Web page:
Enteropathogenic Escherichia coli
Critical role of T cell-dependent serum antibody, but not the gut-associated lymphoid tissue, for surviving acute mucosal infection with Citrobacter rodentium, an attaching and effacing pathogen. (1/177)Citrobacter rodentium uses virulence factors similar to the enteropathogenic Escherichia coli to produce attaching and effacing lesions in the distal colon of mice. We used this infection model to determine components of adaptive immunity needed to survive infection. During acute infection, wild-type mice develop breaks across infected epithelial surfaces but resolve infection. Surprisingly, mice markedly deficient in mucosal lymphocyte populations from beta(7) integrin deficiency resolve infection, as do CD8alpha-/- or TCR-delta-/- mice. In contrast, CD4-/- or TCR-beta-/- mice develop polymicrobial sepsis and end-organ damage, and succumb during acute infection, despite epithelial damage similar to wild-type mice. B cell-deficient (MuMT-/-) or B and T cell-deficient (recombinase-activating gene 2-/-) mice develop severe pathology in colon and internal organs, and deteriorate rapidly during acute infection. Surviving mice develop robust Citrobacter-specific serum IgM responses during acute infection, whereas mice that succumb do not. However, CD4-/- mice receiving serum Igs from infected wild-type mice survive and clear the infection. Our data show that survival of apparently self-limited and luminal mucosal infections requires a systemic T cell-dependent Ab response against bacteria that enter through damaged mucosa. These findings have implications for understanding host defense against mucosal infections, including the pathogenesis of these diseases in immunocompromised populations. (+info)
Dissecting virulence: systematic and functional analyses of a pathogenicity island. (2/177)Bacterial pathogenicity islands (PAI) often encode both effector molecules responsible for disease and secretion systems that deliver these effectors to host cells. Human enterohemorrhagic Escherichia coli (EHEC), enteropathogenic E. coli, and the mouse pathogen Citrobacter rodentium (CR) possess the locus of enterocyte effacement (LEE) PAI. We systematically mutagenized all 41 CR LEE genes and functionally characterized these mutants in vitro and in a murine infection model. We identified 33 virulence factors, including two virulence regulators and a hierarchical switch for type III secretion. In addition, 7 potential type III effectors encoded outside the LEE were identified by using a proteomics approach. These non-LEE effectors are encoded by three uncharacterized PAIs in EHEC O157, suggesting that these PAIs act cooperatively with the LEE in pathogenesis. Our findings provide significant insights into bacterial virulence mechanisms and disease. (+info)
Identification of a novel Citrobacter rodentium type III secreted protein, EspI, and roles of this and other secreted proteins in infection. (3/177)Citrobacter rodentium is a member of a group of pathogens that colonize the lumen of the host gastrointestinal tract via attaching and effacing (A/E) lesion formation. C. rodentium, which causes transmissible colonic hyperplasia in mice, is used as an in vivo model system for the clinically significant A/E pathogens enterohemorrhagic and enteropathogenic Escherichia coli. These bacteria all contain a pathogenicity island called the locus of enterocyte effacement (LEE), which encodes a type III secretion system that is designed to deliver effector proteins into eukaryotic host cells. These effectors are involved in the subversion of host eukaryotic cell functions to the benefit of the bacterium. In this study we used mutant strains to determine the effects of the C. rodentium LEE-encoded effectors EspF, EspG, EspH, and Map on virulence in the mouse model. In addition, we identified a novel secreted protein, EspI encoded outside the LEE, whose secretion is also dependent on a functional type III secretion system. Mutant strains with each of the effectors investigated were found to be outcompeted by wild-type bacteria in mixed-infection experiments in vivo, although the effects of EspF and EspH were only subtle. In single-infection experiments, we found that EspF, EspG, and EspH are not required for efficient colonization of the mouse colon or for the production of hyperplasia. In contrast, strains producing EspI and Map had significant colonization defects and resulted in dramatically reduced levels of hyperplasia, and they exhibited very different growth dynamics in mice than the wild-type strain exhibited. (+info)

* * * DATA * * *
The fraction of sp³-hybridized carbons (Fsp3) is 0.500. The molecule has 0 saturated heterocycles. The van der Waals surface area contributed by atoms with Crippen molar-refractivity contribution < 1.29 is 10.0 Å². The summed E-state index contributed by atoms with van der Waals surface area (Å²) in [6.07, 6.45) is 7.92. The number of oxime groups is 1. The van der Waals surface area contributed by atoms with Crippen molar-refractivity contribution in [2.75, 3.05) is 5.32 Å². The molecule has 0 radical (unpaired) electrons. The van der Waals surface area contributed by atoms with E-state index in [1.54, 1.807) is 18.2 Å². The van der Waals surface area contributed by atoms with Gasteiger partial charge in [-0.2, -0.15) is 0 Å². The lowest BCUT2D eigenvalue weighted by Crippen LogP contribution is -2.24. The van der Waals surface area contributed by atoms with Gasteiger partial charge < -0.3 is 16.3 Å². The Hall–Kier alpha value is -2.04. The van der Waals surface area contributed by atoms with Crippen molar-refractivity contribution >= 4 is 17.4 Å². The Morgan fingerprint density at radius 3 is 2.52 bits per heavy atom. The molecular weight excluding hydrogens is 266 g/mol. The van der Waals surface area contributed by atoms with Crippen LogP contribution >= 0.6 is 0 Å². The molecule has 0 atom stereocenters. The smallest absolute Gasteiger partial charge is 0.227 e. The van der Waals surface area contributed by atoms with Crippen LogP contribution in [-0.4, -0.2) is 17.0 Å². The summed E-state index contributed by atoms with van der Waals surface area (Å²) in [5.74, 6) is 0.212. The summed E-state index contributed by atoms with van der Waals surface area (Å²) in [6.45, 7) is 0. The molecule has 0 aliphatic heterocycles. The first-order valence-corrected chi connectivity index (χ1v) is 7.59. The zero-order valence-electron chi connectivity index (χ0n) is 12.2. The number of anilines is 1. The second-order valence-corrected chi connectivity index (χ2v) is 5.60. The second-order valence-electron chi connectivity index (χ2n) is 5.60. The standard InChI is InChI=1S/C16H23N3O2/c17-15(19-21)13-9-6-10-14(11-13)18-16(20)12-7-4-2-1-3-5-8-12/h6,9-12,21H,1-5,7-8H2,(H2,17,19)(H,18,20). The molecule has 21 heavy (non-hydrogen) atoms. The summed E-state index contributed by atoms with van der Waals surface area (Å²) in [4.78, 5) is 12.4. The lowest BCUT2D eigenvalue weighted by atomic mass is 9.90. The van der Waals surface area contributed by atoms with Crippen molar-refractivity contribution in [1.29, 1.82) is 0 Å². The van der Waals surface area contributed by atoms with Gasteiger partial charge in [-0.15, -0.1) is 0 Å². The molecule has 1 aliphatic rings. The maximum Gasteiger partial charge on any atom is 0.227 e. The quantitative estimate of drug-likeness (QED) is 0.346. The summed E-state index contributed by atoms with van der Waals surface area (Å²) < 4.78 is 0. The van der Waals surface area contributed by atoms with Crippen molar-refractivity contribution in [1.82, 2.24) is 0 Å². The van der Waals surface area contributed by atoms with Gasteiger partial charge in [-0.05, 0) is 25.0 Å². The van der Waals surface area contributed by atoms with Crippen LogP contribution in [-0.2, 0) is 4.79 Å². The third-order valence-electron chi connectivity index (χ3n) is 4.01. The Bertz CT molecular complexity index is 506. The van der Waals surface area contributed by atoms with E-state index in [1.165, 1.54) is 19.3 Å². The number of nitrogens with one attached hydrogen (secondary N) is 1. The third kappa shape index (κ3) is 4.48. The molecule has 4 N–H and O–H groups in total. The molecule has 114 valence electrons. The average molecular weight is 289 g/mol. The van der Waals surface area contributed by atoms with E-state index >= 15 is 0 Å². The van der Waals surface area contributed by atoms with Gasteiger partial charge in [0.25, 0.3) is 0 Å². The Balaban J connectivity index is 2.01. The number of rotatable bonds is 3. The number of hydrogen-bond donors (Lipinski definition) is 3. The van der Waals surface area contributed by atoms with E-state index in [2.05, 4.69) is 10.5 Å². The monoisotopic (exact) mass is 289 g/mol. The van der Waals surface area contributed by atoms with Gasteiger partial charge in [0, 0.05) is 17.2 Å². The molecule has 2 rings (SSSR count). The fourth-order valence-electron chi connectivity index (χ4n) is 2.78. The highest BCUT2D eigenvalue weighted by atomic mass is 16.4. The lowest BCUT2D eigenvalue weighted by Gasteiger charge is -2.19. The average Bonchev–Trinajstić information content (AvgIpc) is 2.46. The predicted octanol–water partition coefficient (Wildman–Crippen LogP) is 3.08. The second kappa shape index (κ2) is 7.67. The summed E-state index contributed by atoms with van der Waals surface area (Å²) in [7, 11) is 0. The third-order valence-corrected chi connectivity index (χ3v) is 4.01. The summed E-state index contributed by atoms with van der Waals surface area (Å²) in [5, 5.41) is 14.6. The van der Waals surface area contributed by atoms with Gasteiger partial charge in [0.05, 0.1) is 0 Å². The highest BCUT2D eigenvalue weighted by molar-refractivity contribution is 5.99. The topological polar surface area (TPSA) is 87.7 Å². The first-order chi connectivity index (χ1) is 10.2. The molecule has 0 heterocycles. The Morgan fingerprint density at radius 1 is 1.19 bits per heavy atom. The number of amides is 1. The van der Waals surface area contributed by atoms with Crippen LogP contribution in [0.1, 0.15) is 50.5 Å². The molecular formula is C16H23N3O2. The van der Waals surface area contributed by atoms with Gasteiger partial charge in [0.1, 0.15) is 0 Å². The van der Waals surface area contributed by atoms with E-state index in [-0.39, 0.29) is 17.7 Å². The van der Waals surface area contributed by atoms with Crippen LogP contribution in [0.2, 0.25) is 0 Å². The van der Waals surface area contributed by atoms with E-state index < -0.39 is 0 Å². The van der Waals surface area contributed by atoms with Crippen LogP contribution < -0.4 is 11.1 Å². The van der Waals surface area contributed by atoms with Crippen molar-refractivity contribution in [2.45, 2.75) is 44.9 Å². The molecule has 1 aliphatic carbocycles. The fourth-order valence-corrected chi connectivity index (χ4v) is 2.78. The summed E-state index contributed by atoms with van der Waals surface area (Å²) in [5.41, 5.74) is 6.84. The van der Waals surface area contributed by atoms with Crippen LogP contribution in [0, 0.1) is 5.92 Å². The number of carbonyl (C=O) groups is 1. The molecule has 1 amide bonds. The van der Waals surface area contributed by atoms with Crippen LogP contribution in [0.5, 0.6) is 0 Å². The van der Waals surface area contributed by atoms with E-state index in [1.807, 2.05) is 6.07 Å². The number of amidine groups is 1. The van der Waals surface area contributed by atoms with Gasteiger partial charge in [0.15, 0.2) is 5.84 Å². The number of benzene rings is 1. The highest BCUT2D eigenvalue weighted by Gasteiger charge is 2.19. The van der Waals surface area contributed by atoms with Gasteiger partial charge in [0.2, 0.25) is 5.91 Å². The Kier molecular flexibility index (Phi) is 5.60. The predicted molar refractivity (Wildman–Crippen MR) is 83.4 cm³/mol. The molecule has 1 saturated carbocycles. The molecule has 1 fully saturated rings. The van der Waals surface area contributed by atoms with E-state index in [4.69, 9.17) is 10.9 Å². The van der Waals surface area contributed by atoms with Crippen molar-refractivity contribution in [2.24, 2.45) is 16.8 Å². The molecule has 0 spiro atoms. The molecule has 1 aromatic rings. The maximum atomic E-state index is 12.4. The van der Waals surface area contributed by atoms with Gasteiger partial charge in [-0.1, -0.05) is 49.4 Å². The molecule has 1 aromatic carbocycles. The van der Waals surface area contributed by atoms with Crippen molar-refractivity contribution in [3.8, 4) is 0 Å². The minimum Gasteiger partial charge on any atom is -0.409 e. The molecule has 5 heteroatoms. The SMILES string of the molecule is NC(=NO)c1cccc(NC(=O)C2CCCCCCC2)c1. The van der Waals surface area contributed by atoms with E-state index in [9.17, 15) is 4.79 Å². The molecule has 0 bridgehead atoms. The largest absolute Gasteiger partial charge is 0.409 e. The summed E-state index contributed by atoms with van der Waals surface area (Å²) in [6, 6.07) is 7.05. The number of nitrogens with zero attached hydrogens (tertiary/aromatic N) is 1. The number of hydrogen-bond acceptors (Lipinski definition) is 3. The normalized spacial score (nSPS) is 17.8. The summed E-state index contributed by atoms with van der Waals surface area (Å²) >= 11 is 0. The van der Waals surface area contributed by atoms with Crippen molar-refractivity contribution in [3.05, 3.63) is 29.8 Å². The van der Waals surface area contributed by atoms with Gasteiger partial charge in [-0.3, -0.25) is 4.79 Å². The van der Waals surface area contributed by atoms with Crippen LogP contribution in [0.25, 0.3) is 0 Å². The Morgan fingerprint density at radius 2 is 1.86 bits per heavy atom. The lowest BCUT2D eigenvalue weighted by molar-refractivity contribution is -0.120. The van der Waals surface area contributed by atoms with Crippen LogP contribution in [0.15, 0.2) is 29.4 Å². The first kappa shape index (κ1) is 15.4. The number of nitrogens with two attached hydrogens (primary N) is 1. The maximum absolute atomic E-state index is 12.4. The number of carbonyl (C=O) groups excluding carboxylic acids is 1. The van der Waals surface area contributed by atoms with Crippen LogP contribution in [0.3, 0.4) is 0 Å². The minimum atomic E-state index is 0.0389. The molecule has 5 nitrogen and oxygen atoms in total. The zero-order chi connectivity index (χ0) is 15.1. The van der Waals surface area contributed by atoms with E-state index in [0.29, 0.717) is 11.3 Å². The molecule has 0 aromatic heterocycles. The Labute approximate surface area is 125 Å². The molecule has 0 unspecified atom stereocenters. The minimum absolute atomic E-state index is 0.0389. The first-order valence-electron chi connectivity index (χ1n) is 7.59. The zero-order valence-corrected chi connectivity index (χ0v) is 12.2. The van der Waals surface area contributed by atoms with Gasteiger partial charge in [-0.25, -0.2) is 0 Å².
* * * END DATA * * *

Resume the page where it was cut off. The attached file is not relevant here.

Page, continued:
Clearance of Citrobacter rodentium requires B cells but not secretory immunoglobulin A (IgA) or IgM antibodies. (4/177)Citrobacter rodentium, a murine model pathogen for human enteropathogenic Escherichia coli, predominantly colonizes the lumen and mucosal surface of the colon and cecum and causes crypt hyperplasia and mucosal inflammation. Mice infected with C. rodentium develop a secretory immunoglobulin A (IgA) response, but the role of B cells or secretory antibodies in host defense is unknown. To address this question, we conducted oral C. rodentium infections in mice lacking B cells, IgA, secreted IgM, polymeric Ig receptor (pIgR), or J chain. Normal mice showed peak bacterial numbers in colon and feces at 1 week and bacterial eradication after 3 to 4 weeks. B-cell-deficient mice were equally susceptible initially but could not control infection subsequently. Tissue responses showed marked differences, as infection of normal mice was accompanied by transient crypt hyperplasia and mucosal inflammation in the colon and cecum at 2 but not 6 weeks, whereas B-cell-deficient mice had few mucosal changes at 2 weeks but severe epithelial hyperplasia with ulcerations and mucosal inflammation at 6 weeks. The functions of B cells were not mediated by secretory antibodies, since mice lacking IgA or secreted IgM or proteins required for their transport into the lumen, pIgR or J chain, cleared C. rodentium normally. Nonetheless, systemic administration of immune sera reduced bacterial numbers significantly in normal and pIgR-deficient mice, and depletion of IgG abrogated this effect. These results indicate that host defense against C. rodentium depends on B cells and IgG antibodies but does not require production or transepithelial transport of IgA or secreted IgM. (+info)